DVD Studio Pro
|This article does not cite any sources. (November 2009)|
|Stable release||4.2.2 / July 23, 2009|
|Operating system||Mac OS X|
|Website||Apple: DVD Studio Pro|
DVD Studio Pro was a high-end software tool published by Apple Inc. to allow users to create DVD masters to be sent out for replication at production houses. Its tight integration with other Apple applications allows users to take Final Cut Pro and Motion projects and render them into the DVD format without encoding to intermediary formats. This streamlines the production workflow and reduces overhead. It was discontinued with the release of Final Cut Pro X, Motion 5, and Compressor 4.
Apple bought Astarte's DVDirector in 2000, re-releasing it as DVD Studio Pro in 2001. Version 1.5, still based on this original code, was released in April 2002. In the meantime Apple had acquired Spruce Technologies in 2001, and was busy retooling the DVD authoring package that came with that acquisition (DVD Maestro), and in August 2003, Apple released DVD Studio Pro 2. This new version was basically a completely new application, with a totally new interface. Since then, the program has grown to be the primary mid-range software DVD creation package, Sonic Scenarist being the worldwide industry standard for professional DVD authoring. DVD Studio Pro 3 was released in 2004.
In April 2005, Apple updated DVD Studio Pro to support authoring HD content. DVD Studio Pro 4 allows for the burning of HD DVD content to both standard DVDs and HD DVD media (even though no HD DVD burners were currently available for Macintosh). For playing back HD DVD content burnt to a standard DVD, Apple requires a PowerPC G5, Apple DVD Player v4.6, and Mac OS X v10.4 or later. This was also the first version that did not include support for Mac OS 9.
In January 2006 Apple stopped offering DVD Studio Pro as a stand-alone product, selling it only as part of the Final Cut Studio suite. The 4.0.3 update, released in the same month, upgrades the program to the finalized HD DVD 1.0 specification. It also supports the native H.264 specification. The 4.2 update, which shipped with the Final Cut Studio 2 release, was simply a compatibility update and did not add any major new features.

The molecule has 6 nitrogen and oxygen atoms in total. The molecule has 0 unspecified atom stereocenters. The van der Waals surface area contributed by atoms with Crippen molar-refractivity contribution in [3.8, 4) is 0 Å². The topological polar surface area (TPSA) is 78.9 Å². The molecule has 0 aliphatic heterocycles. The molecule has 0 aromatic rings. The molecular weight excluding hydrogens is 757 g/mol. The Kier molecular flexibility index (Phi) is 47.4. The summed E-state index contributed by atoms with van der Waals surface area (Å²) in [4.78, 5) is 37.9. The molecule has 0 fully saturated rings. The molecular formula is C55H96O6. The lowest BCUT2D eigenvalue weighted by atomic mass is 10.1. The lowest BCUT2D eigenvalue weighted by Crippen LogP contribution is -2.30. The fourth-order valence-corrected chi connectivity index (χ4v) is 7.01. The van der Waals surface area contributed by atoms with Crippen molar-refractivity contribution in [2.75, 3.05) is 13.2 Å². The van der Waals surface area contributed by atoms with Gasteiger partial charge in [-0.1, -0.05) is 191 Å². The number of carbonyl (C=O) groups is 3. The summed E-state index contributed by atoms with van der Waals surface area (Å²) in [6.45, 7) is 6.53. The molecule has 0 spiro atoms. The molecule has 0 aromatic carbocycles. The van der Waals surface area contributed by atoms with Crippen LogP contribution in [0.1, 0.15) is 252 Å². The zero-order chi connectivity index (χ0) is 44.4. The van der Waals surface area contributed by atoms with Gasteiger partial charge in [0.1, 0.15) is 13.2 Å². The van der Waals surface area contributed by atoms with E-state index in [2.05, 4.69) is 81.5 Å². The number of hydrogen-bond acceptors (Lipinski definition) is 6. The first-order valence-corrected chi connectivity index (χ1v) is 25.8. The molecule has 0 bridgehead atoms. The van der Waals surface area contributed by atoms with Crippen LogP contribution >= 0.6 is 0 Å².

DVD Studio Pro has a graphical 'map' view, which shows all the menus, tracks and scripts in the project as color-coded tiles, with the connections between them as arrows. New menus, layered menus, scripts and slideshows can be created from this view and arranged; and the item that will play first on the DVD can be set. Assets (i.e. photos, sounds and Motion projects) are imported into the asset manager and can then be dragged and dropped into one or more places within the project (creating a link to the asset rather than duplicating it). Menus can be created with templates, or pre-made buttons, and with the help of dynamic guidelines they can be kept in a grid arrangement of fun.
Other features include:
- Subtitle creation
- Implementation of CSS and Macrovision copy protection for SD DVD's
- Editing of GPRM and SPRM registers
- Disabling certain functions on particular menus
- Creating multiple language versions of a menu
- Creating multiple versions ('stories') of a video project for example, a director's cut
- DVD@CCESS feature for web links in menus
- A range of transition effects to set between menus.
The video project is typically sent from Final Cut Pro to Compressor, where it can be converted into the DVD MPEG-2 format with Dolby Digital (ac3) or AIFF sound. Menus with motion graphics can be created in Motion. It is possible to set the menu's loop point in either Motion or DVD Studio Pro; likewise it is possible to define chapters within either Final Cut Pro or DVD Studio Pro. The menus and the encoded video assets are imported into the application and the menu system is constructed; afterwards it can be simulated in a mock DVD player interface. The final VIDEO_TS or HVDVD_TS directory for the DVD can be created using the 'Build' feature. The 'Format' function takes this directory and writes it to a disc or disk image. Alternatively, a sample DVD can be burnt to disc in one step.